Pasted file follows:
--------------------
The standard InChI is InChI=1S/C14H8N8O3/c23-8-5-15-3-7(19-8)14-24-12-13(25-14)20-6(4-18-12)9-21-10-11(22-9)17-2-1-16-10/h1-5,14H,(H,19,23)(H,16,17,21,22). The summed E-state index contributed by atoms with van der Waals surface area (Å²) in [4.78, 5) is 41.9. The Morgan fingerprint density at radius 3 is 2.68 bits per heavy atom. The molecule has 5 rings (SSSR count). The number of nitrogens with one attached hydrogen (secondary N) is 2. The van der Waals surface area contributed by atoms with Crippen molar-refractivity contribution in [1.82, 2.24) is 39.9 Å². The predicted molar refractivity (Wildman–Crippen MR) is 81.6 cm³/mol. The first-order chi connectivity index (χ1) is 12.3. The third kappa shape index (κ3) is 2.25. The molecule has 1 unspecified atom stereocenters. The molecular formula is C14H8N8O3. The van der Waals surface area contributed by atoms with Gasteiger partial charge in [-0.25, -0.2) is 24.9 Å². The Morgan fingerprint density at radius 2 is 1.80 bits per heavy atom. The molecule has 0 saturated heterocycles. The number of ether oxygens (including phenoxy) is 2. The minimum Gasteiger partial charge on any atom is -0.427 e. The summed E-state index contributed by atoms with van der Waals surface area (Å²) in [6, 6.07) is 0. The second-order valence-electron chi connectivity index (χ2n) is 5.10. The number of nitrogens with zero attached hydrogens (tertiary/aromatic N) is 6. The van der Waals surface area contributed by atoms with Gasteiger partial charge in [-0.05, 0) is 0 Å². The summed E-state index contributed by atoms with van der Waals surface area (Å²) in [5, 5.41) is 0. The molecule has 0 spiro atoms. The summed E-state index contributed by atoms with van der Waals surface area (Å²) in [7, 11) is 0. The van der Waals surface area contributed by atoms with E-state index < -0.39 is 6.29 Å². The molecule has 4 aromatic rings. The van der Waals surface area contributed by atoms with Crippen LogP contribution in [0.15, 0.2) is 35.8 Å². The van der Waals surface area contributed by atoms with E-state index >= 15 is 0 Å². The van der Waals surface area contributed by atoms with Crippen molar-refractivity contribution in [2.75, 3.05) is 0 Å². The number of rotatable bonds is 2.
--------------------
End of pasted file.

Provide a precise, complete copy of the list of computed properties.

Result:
The standard InChI is InChI=1S/C14H8N8O3/c23-8-5-15-3-7(19-8)14-24-12-13(25-14)20-6(4-18-12)9-21-10-11(22-9)17-2-1-16-10/h1-5,14H,(H,19,23)(H,16,17,21,22). The summed E-state index contributed by atoms with van der Waals surface area (Å²) in [4.78, 5) is 41.9. The Morgan fingerprint density at radius 3 is 2.68 bits per heavy atom. The molecule has 5 rings (SSSR count). The number of nitrogens with one attached hydrogen (secondary N) is 2. The van der Waals surface area contributed by atoms with Crippen molar-refractivity contribution in [1.82, 2.24) is 39.9 Å². The predicted molar refractivity (Wildman–Crippen MR) is 81.6 cm³/mol. The first-order chi connectivity index (χ1) is 12.3. The third kappa shape index (κ3) is 2.25. The molecule has 1 unspecified atom stereocenters. The molecular formula is C14H8N8O3. The van der Waals surface area contributed by atoms with Gasteiger partial charge in [-0.25, -0.2) is 24.9 Å². The Morgan fingerprint density at radius 2 is 1.80 bits per heavy atom. The molecule has 0 saturated heterocycles. The number of ether oxygens (including phenoxy) is 2. The minimum Gasteiger partial charge on any atom is -0.427 e. The summed E-state index contributed by atoms with van der Waals surface area (Å²) in [6, 6.07) is 0. The second-order valence-electron chi connectivity index (χ2n) is 5.10. The number of nitrogens with zero attached hydrogens (tertiary/aromatic N) is 6. The van der Waals surface area contributed by atoms with Gasteiger partial charge in [-0.05, 0) is 0 Å². The summed E-state index contributed by atoms with van der Waals surface area (Å²) in [5, 5.41) is 0. The molecule has 0 spiro atoms. The summed E-state index contributed by atoms with van der Waals surface area (Å²) in [7, 11) is 0. The van der Waals surface area contributed by atoms with E-state index < -0.39 is 6.29 Å². The molecule has 4 aromatic rings. The van der Waals surface area contributed by atoms with Crippen LogP contribution in [0.15, 0.2) is 35.8 Å². The van der Waals surface area contributed by atoms with E-state index >= 15 is 0 Å². The van der Waals surface area contributed by atoms with Crippen molar-refractivity contribution in [2.75, 3.05) is 0 Å². The number of rotatable bonds is 2.